Paying off debt as fast as you can may seem like the best way to get ahead. But that game plan could leave your finances at a permanent disadvantage down the road.
Saving for later and paying off the past doesn't have to be an either/or proposition. Doing both just takes some planning.
So how can you do it?
- Make sure you're contributing enough to your 401(k) or other retirement plan you have through work to get the employer match.
- Try to pay off nondeductible debt (like credit cards) as fast as you can while still contributing to your retirement savings plans to get the match.
- Consider paying your deductible debt (such as student loans or a mortgage) as scheduled ‒ based on the length of the loan.
Why not put all your "extra" money toward paying off debt? Though it's a personal decision, starting early with investing could benefit you in the long run. Consider this: Investing the same amount each month, you could end up with over $300,000 more if you start investing at age 30 instead of 35.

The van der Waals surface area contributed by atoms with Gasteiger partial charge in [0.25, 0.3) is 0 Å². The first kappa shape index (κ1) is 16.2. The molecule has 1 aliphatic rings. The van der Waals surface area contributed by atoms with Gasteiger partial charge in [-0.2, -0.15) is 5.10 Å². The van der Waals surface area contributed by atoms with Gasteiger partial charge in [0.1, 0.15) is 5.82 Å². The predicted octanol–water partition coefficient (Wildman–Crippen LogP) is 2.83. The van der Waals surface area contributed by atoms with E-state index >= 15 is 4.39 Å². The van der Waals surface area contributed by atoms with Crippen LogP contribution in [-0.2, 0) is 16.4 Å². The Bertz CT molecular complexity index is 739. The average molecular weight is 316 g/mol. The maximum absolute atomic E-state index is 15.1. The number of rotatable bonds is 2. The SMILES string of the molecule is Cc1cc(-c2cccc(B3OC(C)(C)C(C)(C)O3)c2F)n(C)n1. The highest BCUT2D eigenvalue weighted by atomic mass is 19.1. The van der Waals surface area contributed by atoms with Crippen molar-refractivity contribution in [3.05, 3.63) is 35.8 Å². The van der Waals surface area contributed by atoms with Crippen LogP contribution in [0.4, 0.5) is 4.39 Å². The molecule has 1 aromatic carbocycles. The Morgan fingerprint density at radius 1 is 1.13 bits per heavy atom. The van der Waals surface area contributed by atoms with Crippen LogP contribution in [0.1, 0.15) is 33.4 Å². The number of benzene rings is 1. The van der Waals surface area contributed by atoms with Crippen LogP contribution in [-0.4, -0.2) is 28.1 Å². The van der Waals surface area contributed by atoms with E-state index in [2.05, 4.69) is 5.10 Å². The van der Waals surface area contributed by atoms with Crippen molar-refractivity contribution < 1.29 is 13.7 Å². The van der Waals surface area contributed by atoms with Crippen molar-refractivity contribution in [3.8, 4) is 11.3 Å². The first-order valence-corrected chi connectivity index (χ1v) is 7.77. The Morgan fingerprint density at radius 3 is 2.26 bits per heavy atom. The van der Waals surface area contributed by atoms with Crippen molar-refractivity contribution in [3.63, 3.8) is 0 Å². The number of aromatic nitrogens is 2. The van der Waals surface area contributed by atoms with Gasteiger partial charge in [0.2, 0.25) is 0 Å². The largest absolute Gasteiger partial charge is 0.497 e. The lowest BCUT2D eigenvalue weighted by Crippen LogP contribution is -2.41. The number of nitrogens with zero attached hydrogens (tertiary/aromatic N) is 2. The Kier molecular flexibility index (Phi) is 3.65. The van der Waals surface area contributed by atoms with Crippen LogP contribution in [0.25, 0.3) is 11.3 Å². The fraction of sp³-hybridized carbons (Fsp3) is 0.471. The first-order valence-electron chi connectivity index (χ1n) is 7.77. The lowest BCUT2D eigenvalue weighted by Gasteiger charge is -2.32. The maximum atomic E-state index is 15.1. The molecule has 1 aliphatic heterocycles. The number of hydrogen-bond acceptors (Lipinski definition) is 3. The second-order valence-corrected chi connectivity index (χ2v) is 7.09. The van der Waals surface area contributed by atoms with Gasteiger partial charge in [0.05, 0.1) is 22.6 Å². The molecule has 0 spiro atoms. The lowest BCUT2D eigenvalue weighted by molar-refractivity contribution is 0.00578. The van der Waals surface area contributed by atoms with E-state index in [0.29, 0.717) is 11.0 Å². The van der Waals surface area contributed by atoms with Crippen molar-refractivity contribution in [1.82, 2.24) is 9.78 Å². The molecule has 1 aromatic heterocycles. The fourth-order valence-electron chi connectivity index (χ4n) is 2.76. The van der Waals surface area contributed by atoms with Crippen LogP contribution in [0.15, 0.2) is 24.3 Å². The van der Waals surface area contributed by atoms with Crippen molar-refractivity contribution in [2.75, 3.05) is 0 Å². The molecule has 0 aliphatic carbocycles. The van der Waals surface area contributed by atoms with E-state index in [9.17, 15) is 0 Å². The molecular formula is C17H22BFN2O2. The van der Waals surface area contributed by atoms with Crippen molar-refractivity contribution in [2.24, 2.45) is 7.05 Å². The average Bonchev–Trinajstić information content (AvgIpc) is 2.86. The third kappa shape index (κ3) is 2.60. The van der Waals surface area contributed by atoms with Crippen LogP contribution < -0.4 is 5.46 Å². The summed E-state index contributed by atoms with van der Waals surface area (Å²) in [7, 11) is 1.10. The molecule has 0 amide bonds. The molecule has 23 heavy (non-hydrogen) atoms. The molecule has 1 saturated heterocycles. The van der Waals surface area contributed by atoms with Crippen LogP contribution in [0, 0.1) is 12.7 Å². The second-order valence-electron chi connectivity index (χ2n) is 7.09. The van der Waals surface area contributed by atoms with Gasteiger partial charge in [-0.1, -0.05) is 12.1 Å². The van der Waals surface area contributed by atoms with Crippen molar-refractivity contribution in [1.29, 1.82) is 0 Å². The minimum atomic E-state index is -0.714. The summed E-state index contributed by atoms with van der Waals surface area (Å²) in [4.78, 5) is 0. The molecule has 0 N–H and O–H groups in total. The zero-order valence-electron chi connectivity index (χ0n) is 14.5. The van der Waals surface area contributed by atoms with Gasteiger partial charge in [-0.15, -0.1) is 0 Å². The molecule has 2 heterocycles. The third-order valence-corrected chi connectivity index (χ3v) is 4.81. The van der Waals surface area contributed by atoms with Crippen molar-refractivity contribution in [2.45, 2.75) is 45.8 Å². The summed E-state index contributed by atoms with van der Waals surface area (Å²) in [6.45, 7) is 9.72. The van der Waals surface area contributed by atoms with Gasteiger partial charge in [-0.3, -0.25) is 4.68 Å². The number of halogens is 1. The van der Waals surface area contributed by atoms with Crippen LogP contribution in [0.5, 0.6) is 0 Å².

Credit scores can range from 300 to 850, according to Fair Isaac Corporation (FICO®), the developer of today's most commonly used scoring system. Most people score in the 600s and 700s, and scores break down along these lines:
The Cost of Waiting to Save
Source: Edward Jones. Assumes investing $550 per month and a 7% average hypothetical annual return. This example doesn't include taxes, fees and commissions, which would reduce the return. Figures rounded to the nearest $5,000. This example is for illustrative purposes only and does not reflect the performance of a specific investment.
This bar graph shows if you invest the same amount each month (example shown assumes investing $550 per month with a 7% average hypothetical annual return), you could end up with over $300,000 more if you start investing at age 30 instead of age 35. If you start at age 30, you'll have $990,000 at age 65; if you start at age 35, you'll have $670,000; if you start at age 40, you'll have $445,000; if you start at age 45, you'll only have $285,000 at age 65.
However you decide to tackle your finances, it makes sense to learn more about how investing can get you to where you want to be.